The pound declined yesterday, reversing earlier gains versus the dollar, after better-than-expected US retail sales and manufacturing data added to signs that the world’s largest economy is gaining traction.
European stocks were down but erased most of their intraday losses at yesterday’s close, even as the latest terror attack in France dragged travel shares lower.
The Stoxx Europe 600 Index closed less than 0.2% lower, paring an earlier drop of up to 0.7%. Travel and leisure shares posted the biggest slide, with Easyjet, Thomas Cook, and hotel operator Accor down at least 2.7% after the atrocity in Nice.
Sterling weakened against most of its group-of-10 peers as Bank of England chief economist Andy Haldane signalled policy easing will likely be required to bolster the UK economy after the country voted to leave the EU.
The pound pared its best week since March against the dollar, having advanced earlier as the appointment of Theresa May as prime minister returned a sense of political stability to the UK and the Bank of England unexpectedly kept interest rates unchanged.
“Once we got the stronger data we’ve seen general dollar strength across the board,” said Bilal Hafeez, global head of foreign- exchange research at Nomura Holdings in London. “It turned against most of the currencies, including the euro and the pound.”
Sterling declined 1.1% to $1.3194 having climbed earlier to $1.3481, the highest since June 30. That pared this week’s gain to 1.9%, the most since March 4. Sterling weakened 0.6% to 83.81p per euro. It strengthened 1.7% in the week, the most since May 27.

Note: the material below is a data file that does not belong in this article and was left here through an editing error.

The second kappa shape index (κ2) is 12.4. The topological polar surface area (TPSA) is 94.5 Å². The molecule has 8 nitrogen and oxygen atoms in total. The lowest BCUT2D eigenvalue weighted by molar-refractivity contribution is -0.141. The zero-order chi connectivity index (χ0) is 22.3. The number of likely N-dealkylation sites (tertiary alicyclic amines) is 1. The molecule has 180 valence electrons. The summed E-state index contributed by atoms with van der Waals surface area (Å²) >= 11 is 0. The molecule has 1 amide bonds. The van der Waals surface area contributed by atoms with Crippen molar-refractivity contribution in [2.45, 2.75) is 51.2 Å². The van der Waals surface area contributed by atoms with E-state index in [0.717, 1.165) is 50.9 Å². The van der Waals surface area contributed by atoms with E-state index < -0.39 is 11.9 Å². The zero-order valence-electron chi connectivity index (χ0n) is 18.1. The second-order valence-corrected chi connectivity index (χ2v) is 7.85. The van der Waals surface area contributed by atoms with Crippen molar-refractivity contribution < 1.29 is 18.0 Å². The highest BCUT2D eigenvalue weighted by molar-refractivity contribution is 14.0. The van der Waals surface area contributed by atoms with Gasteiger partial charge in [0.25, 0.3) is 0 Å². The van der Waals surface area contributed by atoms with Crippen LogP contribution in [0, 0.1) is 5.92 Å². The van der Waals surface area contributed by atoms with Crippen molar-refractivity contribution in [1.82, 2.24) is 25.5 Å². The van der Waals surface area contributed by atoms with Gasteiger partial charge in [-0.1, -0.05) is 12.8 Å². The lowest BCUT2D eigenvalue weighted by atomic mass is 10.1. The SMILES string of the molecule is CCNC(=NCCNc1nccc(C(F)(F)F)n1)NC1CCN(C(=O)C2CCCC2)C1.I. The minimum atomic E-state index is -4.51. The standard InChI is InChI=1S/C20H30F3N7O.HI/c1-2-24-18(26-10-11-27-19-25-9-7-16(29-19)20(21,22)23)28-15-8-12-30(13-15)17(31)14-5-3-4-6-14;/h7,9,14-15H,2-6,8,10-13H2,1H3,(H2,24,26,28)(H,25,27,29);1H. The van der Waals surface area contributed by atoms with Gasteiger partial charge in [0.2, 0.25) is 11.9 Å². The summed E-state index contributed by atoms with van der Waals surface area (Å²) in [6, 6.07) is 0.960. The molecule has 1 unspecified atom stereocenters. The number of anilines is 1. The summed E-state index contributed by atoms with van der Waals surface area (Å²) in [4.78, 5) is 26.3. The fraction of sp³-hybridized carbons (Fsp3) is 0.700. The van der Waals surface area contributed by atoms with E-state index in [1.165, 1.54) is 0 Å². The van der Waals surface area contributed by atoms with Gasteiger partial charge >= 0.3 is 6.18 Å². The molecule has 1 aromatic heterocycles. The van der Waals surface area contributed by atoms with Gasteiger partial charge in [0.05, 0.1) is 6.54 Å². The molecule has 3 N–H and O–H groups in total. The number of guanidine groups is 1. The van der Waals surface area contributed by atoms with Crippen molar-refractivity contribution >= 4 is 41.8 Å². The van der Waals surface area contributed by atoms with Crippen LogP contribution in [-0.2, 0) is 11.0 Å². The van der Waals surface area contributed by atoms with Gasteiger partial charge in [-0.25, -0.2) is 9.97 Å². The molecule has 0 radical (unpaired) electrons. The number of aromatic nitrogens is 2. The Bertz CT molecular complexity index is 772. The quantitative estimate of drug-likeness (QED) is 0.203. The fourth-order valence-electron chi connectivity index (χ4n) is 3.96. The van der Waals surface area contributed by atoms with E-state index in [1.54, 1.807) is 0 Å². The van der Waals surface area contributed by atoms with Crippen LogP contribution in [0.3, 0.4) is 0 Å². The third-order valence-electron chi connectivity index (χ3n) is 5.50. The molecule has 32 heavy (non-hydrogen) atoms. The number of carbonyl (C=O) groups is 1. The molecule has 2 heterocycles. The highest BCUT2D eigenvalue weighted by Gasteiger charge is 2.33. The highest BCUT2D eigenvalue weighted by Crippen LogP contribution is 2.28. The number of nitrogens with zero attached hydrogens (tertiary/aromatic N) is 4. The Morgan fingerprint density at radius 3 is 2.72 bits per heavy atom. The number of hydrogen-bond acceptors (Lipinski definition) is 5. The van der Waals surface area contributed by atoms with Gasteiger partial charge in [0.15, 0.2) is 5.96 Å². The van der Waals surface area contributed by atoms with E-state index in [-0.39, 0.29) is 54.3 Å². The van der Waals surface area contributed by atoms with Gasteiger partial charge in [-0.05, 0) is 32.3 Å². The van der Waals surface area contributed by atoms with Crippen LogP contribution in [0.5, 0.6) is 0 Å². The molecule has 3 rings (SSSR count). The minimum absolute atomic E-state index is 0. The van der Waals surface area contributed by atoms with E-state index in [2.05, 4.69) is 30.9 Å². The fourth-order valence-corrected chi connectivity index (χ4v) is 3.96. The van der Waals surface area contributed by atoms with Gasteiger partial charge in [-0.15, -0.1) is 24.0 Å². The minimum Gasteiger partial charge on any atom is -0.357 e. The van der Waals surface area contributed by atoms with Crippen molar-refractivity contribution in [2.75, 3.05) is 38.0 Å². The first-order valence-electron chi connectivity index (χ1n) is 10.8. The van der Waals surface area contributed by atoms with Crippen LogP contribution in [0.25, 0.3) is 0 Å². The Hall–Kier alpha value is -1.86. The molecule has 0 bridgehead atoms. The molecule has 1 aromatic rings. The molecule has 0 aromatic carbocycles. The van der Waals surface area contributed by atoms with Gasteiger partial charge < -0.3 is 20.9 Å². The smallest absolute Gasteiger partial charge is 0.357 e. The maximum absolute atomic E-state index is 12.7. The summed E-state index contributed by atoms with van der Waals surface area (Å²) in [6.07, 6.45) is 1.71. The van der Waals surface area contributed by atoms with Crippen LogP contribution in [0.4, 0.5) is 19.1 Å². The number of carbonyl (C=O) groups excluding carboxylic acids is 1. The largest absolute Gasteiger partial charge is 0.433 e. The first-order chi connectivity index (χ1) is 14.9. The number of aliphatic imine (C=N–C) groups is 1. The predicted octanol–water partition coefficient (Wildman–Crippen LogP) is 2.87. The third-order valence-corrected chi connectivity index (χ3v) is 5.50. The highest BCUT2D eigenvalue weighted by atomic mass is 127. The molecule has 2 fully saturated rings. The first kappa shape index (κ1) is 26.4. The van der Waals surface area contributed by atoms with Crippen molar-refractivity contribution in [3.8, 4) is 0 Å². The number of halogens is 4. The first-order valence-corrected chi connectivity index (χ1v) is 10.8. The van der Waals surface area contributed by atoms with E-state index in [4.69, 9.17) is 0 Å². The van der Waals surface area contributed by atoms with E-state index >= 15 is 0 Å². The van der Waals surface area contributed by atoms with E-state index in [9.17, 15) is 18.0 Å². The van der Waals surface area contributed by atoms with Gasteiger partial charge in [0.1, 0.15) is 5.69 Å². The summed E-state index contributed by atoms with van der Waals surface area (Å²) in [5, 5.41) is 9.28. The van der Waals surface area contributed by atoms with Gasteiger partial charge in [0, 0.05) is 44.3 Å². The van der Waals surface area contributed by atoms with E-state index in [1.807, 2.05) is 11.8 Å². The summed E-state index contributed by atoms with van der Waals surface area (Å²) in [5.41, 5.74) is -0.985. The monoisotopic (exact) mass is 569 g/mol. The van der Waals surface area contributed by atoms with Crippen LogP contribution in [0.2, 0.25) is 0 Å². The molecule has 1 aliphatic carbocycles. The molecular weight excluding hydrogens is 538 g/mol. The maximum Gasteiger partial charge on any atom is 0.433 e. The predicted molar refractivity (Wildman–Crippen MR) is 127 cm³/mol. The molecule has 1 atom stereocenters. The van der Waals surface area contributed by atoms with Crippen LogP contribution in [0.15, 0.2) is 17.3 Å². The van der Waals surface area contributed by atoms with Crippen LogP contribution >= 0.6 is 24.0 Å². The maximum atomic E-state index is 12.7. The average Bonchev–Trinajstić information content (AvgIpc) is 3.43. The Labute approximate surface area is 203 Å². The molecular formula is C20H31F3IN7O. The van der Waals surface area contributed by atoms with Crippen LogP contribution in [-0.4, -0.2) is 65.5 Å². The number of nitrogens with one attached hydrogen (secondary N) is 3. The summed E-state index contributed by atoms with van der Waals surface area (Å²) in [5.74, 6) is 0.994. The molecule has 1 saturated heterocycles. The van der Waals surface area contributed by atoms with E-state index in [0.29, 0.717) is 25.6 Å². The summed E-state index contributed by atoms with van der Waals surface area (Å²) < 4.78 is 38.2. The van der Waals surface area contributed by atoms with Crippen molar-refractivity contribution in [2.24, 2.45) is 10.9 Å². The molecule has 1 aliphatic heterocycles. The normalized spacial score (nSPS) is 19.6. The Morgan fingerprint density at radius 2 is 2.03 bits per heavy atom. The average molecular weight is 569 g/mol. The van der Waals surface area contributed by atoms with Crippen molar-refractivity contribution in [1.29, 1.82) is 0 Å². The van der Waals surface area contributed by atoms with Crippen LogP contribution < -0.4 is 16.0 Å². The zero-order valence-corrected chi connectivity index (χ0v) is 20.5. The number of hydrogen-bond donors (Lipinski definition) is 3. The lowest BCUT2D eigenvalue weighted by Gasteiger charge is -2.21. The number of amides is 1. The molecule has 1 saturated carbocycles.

The UK currency’s rally this week came after it fell to the lowest level against since 1985 against the dollar last week, and it remains about 11% lower since last month’s Brexit vote.
Even with the decline on Friday, the pound strengthened against all but one of its 31 major peers this week amid a clearer political landscape in the UK after Ms May took office and appointed a new cabinet.
Europe’s benchmark index climbed in three of the past four sessions, sending the gauge to a weekly gain of 3.2%. It has rebounded since a June 27 low as optimism grew central bankers will act to limit the fallout of Britain’s EU decision and some earnings reports beat estimates.
The gains haven’t been enough to overcome losses from the Brexit vote, and technical indicators are signalling more challenges ahead.
London’s FTSE-250 index was down by 0.36% yesterday, with a similar dip seen in Paris, while Frankfurt’s Dax fell by 0.01%.
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